How to take risks

episode image ep. 29 - How to take risks

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When you’re in transition you’re thinking about what could come next. And in this moment it’s easy to focus on everything that could go wrong. It’s easy to look at an idea that’s interesting and then write it off because it sounds ‘too risky’. But if you look for the risk you will find it in everything that is new. Usually anything worth having comes with a degree of risk. If this resonates with you you’ll want to check out this episode where I dive into exactly how to mitigate risk when it comes to evolving your career and moving into new spaces.


Welcome to the career studio podcast, where we boil down the noise and focus on the core concepts, essential for building an energizing career you love. One that is simply an extension of who you are and how you wanna live your life. Anyone can do it. It's just a matter of knowing what to focus on.

Hi there I wanted to start the episode today with a little bit of housekeeping.

I have a few announcements and requests to make, and the first one is kind of a new part of this podcast that I'm really excited about. It's going to be me answering listeners questions. And for me, that's a really nice structure to bounce off of. And then it gives is my listeners, you guys a chance to get your questions answered.

It's like ask Polly, but ask Anne. So yeah, if you are listening to this podcast, if you are going through your own career transition, if you're struggling with something professionally, That you think I would be able to answer for you, then go ahead and submit your questions and I will review them and I will choose the ones that I think people will get the most value from, right?

The ones that will apply to the most people. So if you would like to submit a question or a series of questions, you really can submit as many as you like, as often as you like. There's. No limit. You can head on over to my website, www. thecareer. studio forward slash podcast. And on that page at the top, it's going to be a link to submit your questions.

So yeah, really looking forward to seeing what everyone sends through and writing a lot of episodes off the back of those. The other quick announcement I wanted to make is just, if you are really liking this podcast, if you listen to it regularly, if you get value from what you hear, I would love, love, love you to please rate and review it.

It really helps me. It helps this podcast grow. It helps other people like you find the podcast and all of that makes a big difference to my business and what I'm able to do and the impact I'm able to create. So whether you're on Spotify or Apple, I would love you to please rate and review if you are enjoying what you're listening to.

Okay, so let's dive into the episode. Today, I actually did the first version of responding to listener questions. I texted some of my favorite listeners, people who I know are really into the work, really working on themselves and using this podcast to support them. And I asked them, you know, what's going on for you?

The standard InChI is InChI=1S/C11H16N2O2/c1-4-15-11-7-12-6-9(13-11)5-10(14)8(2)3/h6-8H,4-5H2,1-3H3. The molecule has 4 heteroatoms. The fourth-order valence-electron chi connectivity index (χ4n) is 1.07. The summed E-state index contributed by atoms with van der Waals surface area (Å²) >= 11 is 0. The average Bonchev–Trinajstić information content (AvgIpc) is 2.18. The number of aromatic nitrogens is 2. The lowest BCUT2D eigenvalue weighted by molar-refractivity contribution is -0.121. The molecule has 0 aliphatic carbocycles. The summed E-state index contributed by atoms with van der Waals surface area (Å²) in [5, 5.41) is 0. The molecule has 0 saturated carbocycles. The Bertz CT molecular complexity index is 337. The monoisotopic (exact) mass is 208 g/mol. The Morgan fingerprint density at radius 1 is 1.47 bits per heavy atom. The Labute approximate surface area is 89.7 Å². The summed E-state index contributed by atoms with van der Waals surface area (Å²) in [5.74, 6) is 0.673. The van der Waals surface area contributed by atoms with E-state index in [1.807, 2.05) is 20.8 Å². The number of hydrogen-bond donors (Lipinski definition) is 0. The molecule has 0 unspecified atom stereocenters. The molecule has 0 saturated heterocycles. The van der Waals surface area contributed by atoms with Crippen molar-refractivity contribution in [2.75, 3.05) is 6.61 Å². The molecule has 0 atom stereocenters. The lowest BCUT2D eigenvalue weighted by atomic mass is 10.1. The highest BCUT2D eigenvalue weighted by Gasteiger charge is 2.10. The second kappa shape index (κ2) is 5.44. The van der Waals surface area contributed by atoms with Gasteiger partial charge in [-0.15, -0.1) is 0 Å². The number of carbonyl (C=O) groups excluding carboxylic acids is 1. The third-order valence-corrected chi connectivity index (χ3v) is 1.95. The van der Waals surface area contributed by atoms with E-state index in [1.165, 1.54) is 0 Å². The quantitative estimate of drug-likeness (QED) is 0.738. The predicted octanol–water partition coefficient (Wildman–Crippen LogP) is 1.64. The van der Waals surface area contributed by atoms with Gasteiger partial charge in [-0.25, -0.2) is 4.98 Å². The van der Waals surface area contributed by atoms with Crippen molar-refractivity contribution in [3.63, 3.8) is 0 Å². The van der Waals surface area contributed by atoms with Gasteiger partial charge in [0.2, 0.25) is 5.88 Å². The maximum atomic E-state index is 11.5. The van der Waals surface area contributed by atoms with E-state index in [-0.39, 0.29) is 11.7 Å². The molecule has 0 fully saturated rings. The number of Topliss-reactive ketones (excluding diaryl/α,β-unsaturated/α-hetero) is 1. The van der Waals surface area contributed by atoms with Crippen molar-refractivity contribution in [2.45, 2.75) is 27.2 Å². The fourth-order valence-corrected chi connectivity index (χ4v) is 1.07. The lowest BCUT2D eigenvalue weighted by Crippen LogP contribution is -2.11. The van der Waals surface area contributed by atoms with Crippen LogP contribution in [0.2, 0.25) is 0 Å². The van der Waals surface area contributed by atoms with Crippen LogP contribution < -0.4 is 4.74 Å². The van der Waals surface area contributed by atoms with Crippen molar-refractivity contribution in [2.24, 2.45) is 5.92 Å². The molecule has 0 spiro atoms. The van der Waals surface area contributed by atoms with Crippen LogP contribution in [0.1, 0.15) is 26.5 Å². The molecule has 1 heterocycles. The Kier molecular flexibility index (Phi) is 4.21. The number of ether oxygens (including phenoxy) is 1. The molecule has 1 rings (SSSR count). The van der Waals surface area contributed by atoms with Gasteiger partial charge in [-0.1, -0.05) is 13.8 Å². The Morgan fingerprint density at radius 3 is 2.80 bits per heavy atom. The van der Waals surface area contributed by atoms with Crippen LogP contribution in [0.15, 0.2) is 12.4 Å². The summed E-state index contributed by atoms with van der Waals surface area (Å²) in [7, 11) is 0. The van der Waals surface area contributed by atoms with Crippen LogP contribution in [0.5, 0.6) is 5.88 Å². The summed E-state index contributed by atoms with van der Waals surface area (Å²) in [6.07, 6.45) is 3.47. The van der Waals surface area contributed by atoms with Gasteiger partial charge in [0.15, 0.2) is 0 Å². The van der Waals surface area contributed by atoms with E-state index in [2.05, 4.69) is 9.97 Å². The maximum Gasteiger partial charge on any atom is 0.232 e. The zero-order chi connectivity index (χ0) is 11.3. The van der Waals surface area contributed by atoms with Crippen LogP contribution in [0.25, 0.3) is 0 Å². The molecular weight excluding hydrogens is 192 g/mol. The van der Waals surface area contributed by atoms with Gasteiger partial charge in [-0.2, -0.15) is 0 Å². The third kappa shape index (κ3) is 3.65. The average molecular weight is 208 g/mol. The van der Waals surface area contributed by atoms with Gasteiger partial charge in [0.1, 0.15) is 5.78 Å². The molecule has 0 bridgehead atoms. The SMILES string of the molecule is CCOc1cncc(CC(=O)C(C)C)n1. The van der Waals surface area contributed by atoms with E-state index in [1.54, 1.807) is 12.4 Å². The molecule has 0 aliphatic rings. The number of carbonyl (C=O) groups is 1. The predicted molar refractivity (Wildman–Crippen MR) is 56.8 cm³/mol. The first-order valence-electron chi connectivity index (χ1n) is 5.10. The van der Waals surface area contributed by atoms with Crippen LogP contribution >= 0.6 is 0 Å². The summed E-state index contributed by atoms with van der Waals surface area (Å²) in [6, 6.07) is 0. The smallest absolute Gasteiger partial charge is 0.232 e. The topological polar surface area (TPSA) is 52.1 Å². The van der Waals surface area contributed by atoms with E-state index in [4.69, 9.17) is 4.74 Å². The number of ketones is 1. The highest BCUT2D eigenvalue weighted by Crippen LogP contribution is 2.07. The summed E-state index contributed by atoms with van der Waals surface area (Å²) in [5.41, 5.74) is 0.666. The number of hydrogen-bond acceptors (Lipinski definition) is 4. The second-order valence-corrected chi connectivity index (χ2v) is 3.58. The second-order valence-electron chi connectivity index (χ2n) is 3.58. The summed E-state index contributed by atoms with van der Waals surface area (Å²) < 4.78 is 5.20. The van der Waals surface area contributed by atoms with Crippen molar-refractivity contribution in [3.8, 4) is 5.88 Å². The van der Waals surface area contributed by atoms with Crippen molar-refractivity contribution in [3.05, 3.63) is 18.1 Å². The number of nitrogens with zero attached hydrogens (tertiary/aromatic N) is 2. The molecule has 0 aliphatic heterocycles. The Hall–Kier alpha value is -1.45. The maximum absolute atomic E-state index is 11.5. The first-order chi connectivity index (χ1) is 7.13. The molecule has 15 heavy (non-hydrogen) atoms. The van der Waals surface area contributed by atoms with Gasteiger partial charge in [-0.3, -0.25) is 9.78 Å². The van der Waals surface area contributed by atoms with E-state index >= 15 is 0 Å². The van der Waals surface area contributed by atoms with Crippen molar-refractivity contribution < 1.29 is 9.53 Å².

What are some of the questions you want answered? And one of my former clients asked me about taking career risks for risk averse people. And that's actually all she said. I didn't have more context. So I've just taken this topic and riffed on it in a way I think would apply to many people listening.

And I chose it because I think this comes up a lot for people when they go to make change. Right?

When they go to do something different in their life than they've done before. This can feel like a barrier. The idea of taking risks, and I think I'll start there. I think it's a problem to frame things as a risk. Take this with a grain of salt what I'm saying, but if you define your career ideas as risky, oh, that's a risky idea.

I can't do that. That's too risky. If you are already predisposed to being risk averse, it's going to be even harder for you to get started. If you think, oh, that's a risky idea, you're not going to even go near it. You're going to procrastinate even thinking about that idea. You're going to close it off to yourself before you even start because even considering it is too risky.

People who are very, very risk averse are constantly scanning their environment for what could go wrong. Their lens to looking at everything or where the pitfalls, where might it be risky, right? And so this is a whole lens that they're seeing the world through and this lens is a guaranteed dream killer, because if you're only looking at everything with where's the risk, this is too risky,you're going to stop before you even start.

So that's a watch out to start this episode. And I would say, you know, the first thing here is to reframe. Right? Choose a different channel in your brain than the risk channel. I'm not saying ignore the risk and I'm going to walk you through this episode on how to mitigate risk when you're thinking about evolving your career.

But an initial reframe could be whatever it is that you're, that you consider risky. What would be a way of playing with that idea? That is a lower risk, right? What's a way of taking a step towards whatever it is that you're thinking about that avoids whatever you consider risky? Okay, because oftentimes I see people thinking about the next step in their career as if it's all or nothing, right?

It's like, Oh, I couldn't be an entrepreneur. That's too risky. Because they think, Oh, you know, I'd have to go, you know, invest a hundred thousand dollars of my own money into a business and that's too risky. And then what if I fail? Right. It's like you're going like 25 steps in the future and asking yourself to be that person now.